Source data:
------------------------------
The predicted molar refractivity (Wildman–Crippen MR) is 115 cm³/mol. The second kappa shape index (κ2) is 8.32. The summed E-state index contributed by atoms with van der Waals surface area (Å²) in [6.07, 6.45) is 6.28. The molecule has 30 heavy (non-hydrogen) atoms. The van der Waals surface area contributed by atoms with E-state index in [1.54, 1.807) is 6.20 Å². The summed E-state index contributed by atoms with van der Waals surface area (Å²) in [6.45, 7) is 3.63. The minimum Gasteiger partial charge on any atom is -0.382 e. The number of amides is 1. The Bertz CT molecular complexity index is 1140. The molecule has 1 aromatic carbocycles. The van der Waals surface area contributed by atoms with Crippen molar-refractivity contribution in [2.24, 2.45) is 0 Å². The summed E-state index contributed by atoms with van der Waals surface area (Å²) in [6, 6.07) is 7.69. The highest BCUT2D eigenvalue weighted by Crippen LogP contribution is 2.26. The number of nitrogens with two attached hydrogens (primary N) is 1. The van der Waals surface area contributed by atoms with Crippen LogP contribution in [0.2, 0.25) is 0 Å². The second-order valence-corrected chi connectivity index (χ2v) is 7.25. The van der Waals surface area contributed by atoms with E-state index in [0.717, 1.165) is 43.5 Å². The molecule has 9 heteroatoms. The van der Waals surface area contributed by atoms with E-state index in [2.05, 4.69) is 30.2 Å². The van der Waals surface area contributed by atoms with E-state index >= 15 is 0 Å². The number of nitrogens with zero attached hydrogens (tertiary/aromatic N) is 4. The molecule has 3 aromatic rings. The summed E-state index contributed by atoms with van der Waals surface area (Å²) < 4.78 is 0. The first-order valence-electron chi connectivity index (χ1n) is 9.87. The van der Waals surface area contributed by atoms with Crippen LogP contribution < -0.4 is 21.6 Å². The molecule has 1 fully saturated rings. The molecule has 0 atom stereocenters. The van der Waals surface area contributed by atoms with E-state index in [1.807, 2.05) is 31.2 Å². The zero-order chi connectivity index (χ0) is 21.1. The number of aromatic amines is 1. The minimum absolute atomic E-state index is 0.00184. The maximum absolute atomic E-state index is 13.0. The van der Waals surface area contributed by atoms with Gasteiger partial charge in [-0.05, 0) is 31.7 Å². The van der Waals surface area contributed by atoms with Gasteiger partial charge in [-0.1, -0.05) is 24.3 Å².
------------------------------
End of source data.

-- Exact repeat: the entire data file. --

The predicted molar refractivity (Wildman–Crippen MR) is 115 cm³/mol. The second kappa shape index (κ2) is 8.32. The summed E-state index contributed by atoms with van der Waals surface area (Å²) in [6.07, 6.45) is 6.28. The molecule has 30 heavy (non-hydrogen) atoms. The van der Waals surface area contributed by atoms with E-state index in [1.54, 1.807) is 6.20 Å². The summed E-state index contributed by atoms with van der Waals surface area (Å²) in [6.45, 7) is 3.63. The minimum Gasteiger partial charge on any atom is -0.382 e. The number of amides is 1. The Bertz CT molecular complexity index is 1140. The molecule has 1 aromatic carbocycles. The van der Waals surface area contributed by atoms with Crippen molar-refractivity contribution in [2.24, 2.45) is 0 Å². The summed E-state index contributed by atoms with van der Waals surface area (Å²) in [6, 6.07) is 7.69. The highest BCUT2D eigenvalue weighted by Crippen LogP contribution is 2.26. The number of nitrogens with two attached hydrogens (primary N) is 1. The van der Waals surface area contributed by atoms with Crippen LogP contribution in [0.2, 0.25) is 0 Å². The second-order valence-corrected chi connectivity index (χ2v) is 7.25. The van der Waals surface area contributed by atoms with E-state index in [0.717, 1.165) is 43.5 Å². The molecule has 9 heteroatoms. The van der Waals surface area contributed by atoms with E-state index in [2.05, 4.69) is 30.2 Å². The van der Waals surface area contributed by atoms with E-state index >= 15 is 0 Å². The number of nitrogens with zero attached hydrogens (tertiary/aromatic N) is 4. The molecule has 3 aromatic rings. The summed E-state index contributed by atoms with van der Waals surface area (Å²) < 4.78 is 0. The first-order valence-electron chi connectivity index (χ1n) is 9.87. The van der Waals surface area contributed by atoms with Crippen LogP contribution < -0.4 is 21.6 Å². The molecule has 1 fully saturated rings. The molecule has 0 atom stereocenters. The van der Waals surface area contributed by atoms with E-state index in [1.807, 2.05) is 31.2 Å². The zero-order chi connectivity index (χ0) is 21.1. The number of aromatic amines is 1. The minimum absolute atomic E-state index is 0.00184. The maximum absolute atomic E-state index is 13.0. The van der Waals surface area contributed by atoms with Gasteiger partial charge in [-0.05, 0) is 31.7 Å². The van der Waals surface area contributed by atoms with Gasteiger partial charge in [-0.1, -0.05) is 24.3 Å².